Archive for category Food

Josterberry Jam

I’m posting this here as the site I tried to post it on decided not to accept the input after I spent ages typing it.  The post was in response to someone asking how to make jam from Josterberry.


Jam? I make josterberry into jam just like black-currant. Lots of acidity in the fruit so no need to add pectins.

1lb berries
1/2 pint water
1 to 1 1/4 lb sugar

Jam pan or biggest saucepan you can find.
Wooden spoon
Jars, with clean original or fitting lids if you can find them.
Jam funnel if you have it.
A sideplate or saucer.
Wax discs to fit your jars.


Berries – ideally take off the stalks and flower residue but I find if you simmer the fruit long enough they soften sufficiently that it doesn’t matter. TO your taste, its you that has to do it!

See how sharp they are. For blackcurrants, I’d use the full 1.25lbs sugar. For under-ripe gooseberries the same. For ripe gooseberries, only 1lb of sugar. Your tastebuds will tell you which end of the blackcurrant <-> ripe gooseberry scale your fruits are on. This would probably encourage me to make a small batch rather than scaling the above figures up! (Which is, otherwise, easy enough to do – i can fit about 4lbs of fruit in my jam pan!)


The above quantities are going to make about 2 to 2.5 lbs of jam. Get enough jars ready, cleaned out, then put them in the sink and pour BOILING water in from the kettle. leave then to stand. If you have the original lids, treat them the same. Whilst you’re sterilising, do the funnel and ladle.


Put the fruit and water in a big pan. Simmer *slowly* – I mean heat it until it *just* starts to boil then back it off a notch so you have bubbles JUST rising but not boiling hard. Let it simmer until the fruit is all soft. They’ll burst – if you like jam with big chunks of fruit in, then these are not the fruit! 🙂

Once the fruit is all softened, pour in the sugar. Still on a low heat, mix it well to make sure the sugar is all wet, surprising now long a “Pocket” of dry sugar can hold out against the juice… and then until it’s all dissolved, which you can test by putting your big wooden spoon in and seeing if you can hear any sugar grating against the bottom.

Once the sugar is dissolved, crank up the heat until you have a good rolling boil. WATCH it as big bubbles can form in the sugary juice which can lead to overflow! Just blow across the top of the pan if it threatens to boil over.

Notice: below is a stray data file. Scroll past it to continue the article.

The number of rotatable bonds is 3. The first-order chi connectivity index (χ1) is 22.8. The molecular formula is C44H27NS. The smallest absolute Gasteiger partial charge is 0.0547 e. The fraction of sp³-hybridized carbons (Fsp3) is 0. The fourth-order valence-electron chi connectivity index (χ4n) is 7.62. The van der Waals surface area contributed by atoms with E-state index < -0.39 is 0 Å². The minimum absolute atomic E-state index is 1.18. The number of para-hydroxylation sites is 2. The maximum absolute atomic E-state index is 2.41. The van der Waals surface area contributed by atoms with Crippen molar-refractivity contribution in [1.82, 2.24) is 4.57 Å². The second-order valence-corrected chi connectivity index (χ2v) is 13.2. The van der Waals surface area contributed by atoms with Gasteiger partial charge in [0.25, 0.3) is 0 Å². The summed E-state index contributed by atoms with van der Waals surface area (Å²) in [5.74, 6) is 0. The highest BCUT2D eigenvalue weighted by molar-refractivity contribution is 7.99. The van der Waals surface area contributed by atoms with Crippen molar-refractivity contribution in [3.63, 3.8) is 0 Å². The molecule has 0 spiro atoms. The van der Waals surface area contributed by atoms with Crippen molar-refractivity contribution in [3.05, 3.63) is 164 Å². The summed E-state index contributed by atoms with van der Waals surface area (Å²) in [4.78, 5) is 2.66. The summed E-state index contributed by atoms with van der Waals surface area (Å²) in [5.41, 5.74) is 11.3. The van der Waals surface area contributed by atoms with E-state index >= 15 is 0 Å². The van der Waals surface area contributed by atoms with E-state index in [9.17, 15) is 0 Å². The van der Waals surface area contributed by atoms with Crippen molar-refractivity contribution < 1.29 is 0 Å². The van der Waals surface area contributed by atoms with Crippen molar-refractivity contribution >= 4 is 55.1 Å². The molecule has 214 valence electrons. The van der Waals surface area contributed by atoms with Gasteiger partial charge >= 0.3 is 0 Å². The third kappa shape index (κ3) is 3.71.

If you have a thermometer that;’s accurate between 100 and 110 c fine, but I find it very hard to get a consistent reading. You’re actually aiming for 104 degrees. As the excess water boils off the temperature will gradually rise. The “traditional” test is still easier I find. After a few minutes (and this process typically only takes five to ten minutes) dip a spoon in the mix, allow almost all the jam to drip back off into the pan, then catch the last couple of drips as a small “dot” on the cold saucer or plate. Set the plate on an angle so the drip doesn’t run. Give it 30 seconds, then hold the plate so you can see light shining off the surface of the drop, and push at the side of the drop with your thumbnail. If it remains a liquid, it’s not done yet. When you can see a ‘skin’ start to form, which will wrinkle up when you push at it, you’ve reached the point when the jam should set. Don’t go too far! If you boil it too long, you get less jam, the flavours start to disappear, and you CAN go past the point where it will set to the point where you’ve made compote instead of jam! 🙂

Once you reach a setting point, take the pan off the heat, and allow it to sit for five to ten minutes. Whilst it’s sitting, tip the sterilising water out of the jars, allow them to drain dry (don’t use a tea-towel unless its fresh and clean, you’ll be introducing unsterileness!) and set them with the funnel near the pan.

Allowing the jam to sit before you jar up stops the remaining solids from floating at the top of the jelly when it sets. Give the pan a quick stir when you start to jar up.

Ladle the jam into the jar, stopping when the jam is just above the “shoulder”.

EITHER put the wax discs on the surface of the jam at once, or wait for it to completely cool. It will take some hours to completely cool, so just let it stand. Don’t panic that it may not have set, it’s still warm! Overnight is best.

Once it’s completely cool, add the discs if you didn’t already, and then screw on the tops as firmly as you can. Label up, store. You’ll probably have a part-filled jar, so that’s your breakfast toast sorted!! 🙂

NOTE that the basic recipe varies a little depending on the fruit, in particular on the acidity. If you make jam from strawberries, apricots, etc., you need to add pectins, which is most easily done by getting a bottle of “Certo” – supermarkets tend to stock this next to the sugar. But blackcurrants don’t need it.

I hardly ever buy jam or marmalade. It’s so easy to make, the flavours are so much better when you make your own, and I love the row of colourful jars on the shelf! Here’s a pick from a summer or two back – blackcurrant on the left, strawberry and tayberry on the right, redcurrant at the back

Sprouts on!

Look, it’s WAY too late to be making the Christmas Pudding for Christmas 2010. Seriously. My recipe takes 12 months minimum to mature, 18 to 24 for best results.

SO if you’re bored this weekend, it’s a good time to make next year’s puddings.

Details on Mac’s most excellent Nibblous site, click here.